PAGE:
A European walk through Bordeaux 24
The Englishman’s Ballroom.
23, Cours de Verdun.
Located at number 23 of what is now Cours de Verdun, the Hôtel d’Angleterre – then called Hôtel Franklin, and the “English Ballroom” – was founded on 12 April 1777 in a building owned by a Mr Rocaute de Bussac, a merchant who lived at Fossés du Chapeau-Rouge. Run by two Englishmen named Stevens and Jacob, it attracted many foreigners, including a large number of British people, right up to the beginning of the Revolution. Anna Francesca, the famous Mrs Cradock, stayed in this hotel during her visit to Bordeaux from June to August 1785. It was “newly built.” “From our windows we had a sweeping view over the avenue bordered by a row of white houses with balconies and at the end of which stands the theatre” (the eastern part of Allées de Tourny, leading to the Place des Quinconces, had not yet been built). Travelling through and describing the urban and rural areas of France, the great economist Arthur Young stayed there in 1787. Prince Frederick, son of the King of England, George III, who was travelling incognito under the name of Count of Delphios, lodged there in 1791 and received the visit of the municipality on 30 May.
In 1793, just after Britain had joined the armed European coalition against France, the hotel was sold and changed its name. Now owned by a Frenchmen, called Alexandre Marquant, it became Hôtel Franklin and the avenue was renamed Cours Fructidor.
It was at this time, in 1794, that the famous Thérésa Cabarrus settled in the Hôtel Franklin. She was born Juana María Ignazia Teresa de Cabarrús y Galabert at the Palace of San Pedro in Carabanchel Alto, near Madrid in Spain, on 31 July 1773. Her mother was Spanish and her father, François Cabarrus, from Bayonne, was a financier in Madrid. He became minister of finance for Spain in 1797.
Arriving in Bordeaux in 1793 at the home of her Cabarrus cousins, after getting married at the age of fourteen to the Marquis Jean-Jacques Devin de Fontenay, she was first arrested at the age of 20, as a suspect, before being released. Largely thanks to the fact that she had seduced Robespierre’s envoy, Tallien, sent on a mission with Ysabeau on 23 September 1793. Once released, she moved to the former Hôtel d’Angleterre, which had since become Hôtel Franklin, and turned it into a popular address for people passing through during the Reign of Terror in Bordeaux.
By influencing Tallien, who became her second husband, she managed to improve the conditions in the prisons, which until then were known to be “of the most barbaric humanity.” She also helped to release many “suspects,” and to save some of those sentenced to the gallows. To the point that Tallien was accused of “moderantism” and denounced for his liaison with Cabarrus, “protector of her caste, nobles, financiers and monopolisers,” and he had to return to Paris to explain himself. In May 1794, left alone in Bordeaux, she was arrested for being a “former aristocrat.” Before being presented to the military commission, with no illusions about the fate that awaited her, she sent a final message to Tallien: “I’m dying because I belong to a coward.” A few weeks later, Tallien joined the conspirators against Robespierre and won fame on 9 Thermidor at the Convention by preventing Saint-Just from speaking during the events that would lead to the fall of Robespierre. Saved, Thérésa Cabarrus returned to Paris and married Tallien. Their daughter was named Thermidor. Thérésa Cabarrus earned the moniker “Our Lady of Thermidor” and, in Bordeaux, Hôtel Franklin became the Bureau des Grâces [office of pardons]. She who made the Reign of Terror less torturous never returned to Bordeaux, but kept fond memories of the Hôtel Franklin and of what she would later call “the sweet moments spent on the large balcony with such a beautiful view.”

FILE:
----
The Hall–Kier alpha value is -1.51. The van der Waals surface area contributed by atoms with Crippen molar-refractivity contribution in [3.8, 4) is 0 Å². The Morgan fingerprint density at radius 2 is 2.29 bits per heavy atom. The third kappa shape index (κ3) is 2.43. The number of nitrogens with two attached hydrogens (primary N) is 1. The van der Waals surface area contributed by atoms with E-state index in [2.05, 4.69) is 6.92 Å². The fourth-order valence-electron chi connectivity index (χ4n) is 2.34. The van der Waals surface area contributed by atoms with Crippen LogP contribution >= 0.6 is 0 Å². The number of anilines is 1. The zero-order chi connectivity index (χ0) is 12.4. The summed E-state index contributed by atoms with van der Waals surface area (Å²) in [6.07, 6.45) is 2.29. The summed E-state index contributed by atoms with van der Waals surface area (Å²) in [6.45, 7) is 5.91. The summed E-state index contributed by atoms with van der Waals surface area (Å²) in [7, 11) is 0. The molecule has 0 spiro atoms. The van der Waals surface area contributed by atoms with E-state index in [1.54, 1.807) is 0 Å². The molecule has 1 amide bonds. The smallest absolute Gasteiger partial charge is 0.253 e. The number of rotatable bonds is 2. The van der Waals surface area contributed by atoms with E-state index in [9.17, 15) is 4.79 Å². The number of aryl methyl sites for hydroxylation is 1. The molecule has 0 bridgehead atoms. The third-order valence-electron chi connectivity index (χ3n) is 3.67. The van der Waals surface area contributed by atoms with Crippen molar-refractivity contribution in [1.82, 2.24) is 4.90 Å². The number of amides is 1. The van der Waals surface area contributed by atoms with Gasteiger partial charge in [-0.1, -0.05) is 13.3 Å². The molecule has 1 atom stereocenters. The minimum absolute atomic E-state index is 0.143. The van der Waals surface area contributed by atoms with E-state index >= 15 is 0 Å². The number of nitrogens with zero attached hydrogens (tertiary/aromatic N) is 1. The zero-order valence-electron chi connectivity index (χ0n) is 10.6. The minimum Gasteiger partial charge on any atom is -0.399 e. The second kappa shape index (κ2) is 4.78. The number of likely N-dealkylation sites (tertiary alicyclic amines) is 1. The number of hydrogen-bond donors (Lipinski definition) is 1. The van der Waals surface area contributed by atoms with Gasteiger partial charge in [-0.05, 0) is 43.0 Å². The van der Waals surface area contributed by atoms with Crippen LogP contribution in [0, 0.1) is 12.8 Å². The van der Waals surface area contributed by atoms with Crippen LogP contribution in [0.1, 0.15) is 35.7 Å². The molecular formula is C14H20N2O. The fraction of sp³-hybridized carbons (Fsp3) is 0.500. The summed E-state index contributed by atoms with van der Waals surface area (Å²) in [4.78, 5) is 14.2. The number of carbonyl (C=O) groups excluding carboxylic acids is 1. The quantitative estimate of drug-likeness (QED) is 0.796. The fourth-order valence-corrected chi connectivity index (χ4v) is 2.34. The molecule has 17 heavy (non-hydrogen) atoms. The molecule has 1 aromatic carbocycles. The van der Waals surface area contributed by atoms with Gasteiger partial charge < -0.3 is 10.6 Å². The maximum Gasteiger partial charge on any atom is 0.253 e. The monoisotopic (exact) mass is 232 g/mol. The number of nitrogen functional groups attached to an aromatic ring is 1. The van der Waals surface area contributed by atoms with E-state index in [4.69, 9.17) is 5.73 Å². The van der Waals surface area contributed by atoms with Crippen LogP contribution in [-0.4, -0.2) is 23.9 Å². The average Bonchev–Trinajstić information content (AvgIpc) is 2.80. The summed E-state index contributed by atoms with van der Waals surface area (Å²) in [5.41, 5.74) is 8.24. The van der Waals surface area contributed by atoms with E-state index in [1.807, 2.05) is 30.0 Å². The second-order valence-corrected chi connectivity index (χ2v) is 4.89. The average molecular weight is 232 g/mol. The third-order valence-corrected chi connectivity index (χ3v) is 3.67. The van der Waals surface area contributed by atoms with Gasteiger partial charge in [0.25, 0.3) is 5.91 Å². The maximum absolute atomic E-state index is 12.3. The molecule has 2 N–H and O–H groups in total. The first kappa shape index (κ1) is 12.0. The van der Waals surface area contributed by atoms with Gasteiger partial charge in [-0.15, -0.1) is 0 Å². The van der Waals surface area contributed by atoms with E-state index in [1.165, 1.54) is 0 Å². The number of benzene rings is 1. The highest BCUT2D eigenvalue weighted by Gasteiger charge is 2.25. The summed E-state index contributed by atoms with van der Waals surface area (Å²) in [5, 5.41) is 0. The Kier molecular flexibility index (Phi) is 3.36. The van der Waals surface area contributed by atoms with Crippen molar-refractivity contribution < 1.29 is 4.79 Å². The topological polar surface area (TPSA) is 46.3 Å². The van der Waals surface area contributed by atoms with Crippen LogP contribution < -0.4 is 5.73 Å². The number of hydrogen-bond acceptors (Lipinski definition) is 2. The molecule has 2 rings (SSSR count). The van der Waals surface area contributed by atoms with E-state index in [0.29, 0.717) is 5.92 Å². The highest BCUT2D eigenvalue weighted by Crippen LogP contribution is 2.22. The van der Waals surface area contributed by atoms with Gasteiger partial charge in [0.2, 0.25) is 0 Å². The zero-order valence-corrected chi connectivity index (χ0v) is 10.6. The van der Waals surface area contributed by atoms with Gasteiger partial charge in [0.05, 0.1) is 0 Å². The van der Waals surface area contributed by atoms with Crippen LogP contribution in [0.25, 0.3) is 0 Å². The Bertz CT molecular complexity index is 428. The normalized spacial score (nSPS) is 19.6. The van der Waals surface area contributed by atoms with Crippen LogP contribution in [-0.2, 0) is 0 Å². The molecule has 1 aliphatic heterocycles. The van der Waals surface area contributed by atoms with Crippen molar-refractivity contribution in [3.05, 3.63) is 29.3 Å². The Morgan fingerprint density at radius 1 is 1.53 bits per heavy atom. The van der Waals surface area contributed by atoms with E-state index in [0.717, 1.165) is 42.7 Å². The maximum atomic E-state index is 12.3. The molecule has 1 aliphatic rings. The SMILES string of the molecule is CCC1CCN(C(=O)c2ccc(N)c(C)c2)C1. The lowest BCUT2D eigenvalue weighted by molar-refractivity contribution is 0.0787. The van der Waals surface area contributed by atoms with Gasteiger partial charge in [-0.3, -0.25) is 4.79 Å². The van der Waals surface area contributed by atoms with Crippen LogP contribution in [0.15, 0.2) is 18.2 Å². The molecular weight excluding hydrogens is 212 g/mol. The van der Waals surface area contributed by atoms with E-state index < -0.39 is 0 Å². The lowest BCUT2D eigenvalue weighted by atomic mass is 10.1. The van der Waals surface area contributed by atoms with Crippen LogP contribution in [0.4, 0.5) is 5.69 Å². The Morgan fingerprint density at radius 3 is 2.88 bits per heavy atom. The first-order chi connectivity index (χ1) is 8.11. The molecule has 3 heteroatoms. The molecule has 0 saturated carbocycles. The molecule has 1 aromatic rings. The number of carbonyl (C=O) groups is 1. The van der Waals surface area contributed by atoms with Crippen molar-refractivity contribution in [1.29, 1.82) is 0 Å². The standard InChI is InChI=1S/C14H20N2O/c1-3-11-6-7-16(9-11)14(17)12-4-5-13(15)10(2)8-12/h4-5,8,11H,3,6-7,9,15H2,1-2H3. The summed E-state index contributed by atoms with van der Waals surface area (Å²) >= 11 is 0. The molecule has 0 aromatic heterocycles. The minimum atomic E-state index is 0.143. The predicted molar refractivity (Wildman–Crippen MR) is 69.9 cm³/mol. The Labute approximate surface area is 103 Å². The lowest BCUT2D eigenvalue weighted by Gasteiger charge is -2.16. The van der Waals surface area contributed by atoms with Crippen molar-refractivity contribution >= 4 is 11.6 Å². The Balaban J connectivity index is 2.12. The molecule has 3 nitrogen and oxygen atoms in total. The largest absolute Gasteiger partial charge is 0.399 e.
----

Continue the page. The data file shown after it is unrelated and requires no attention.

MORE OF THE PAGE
Thérésa Cabarrus spent the second half of her life in Belgium. She got married for a third time, in 1805, to the Prince of Chimay. Having become Princess of Chimay, she ended her life in Belgium, where she died at the age of 61, in 1835.
Le balcon de l'Hôtel Franklin
Under the Directoire, Hôtel Franklin, which had taken back its original name, became a very popular place for holding balls for Bordeaux’s high society. It was then also known as the “English ballroom” in memory of its original name. In her memoirs, Johanna Schopenhauer writes: “The English balls [...] held at Hôtel Franklin [...] are much more dazzling [than those of the Intendance residence].” The Société des Chartrons would also meet there.
It was a merchant of Scottish origin, John Lewis Brown, who finally put an end to the Hôtel d’Angleterre’s history on 19 August 1809, by buying the property from Rocaute’s heirs to make it his home.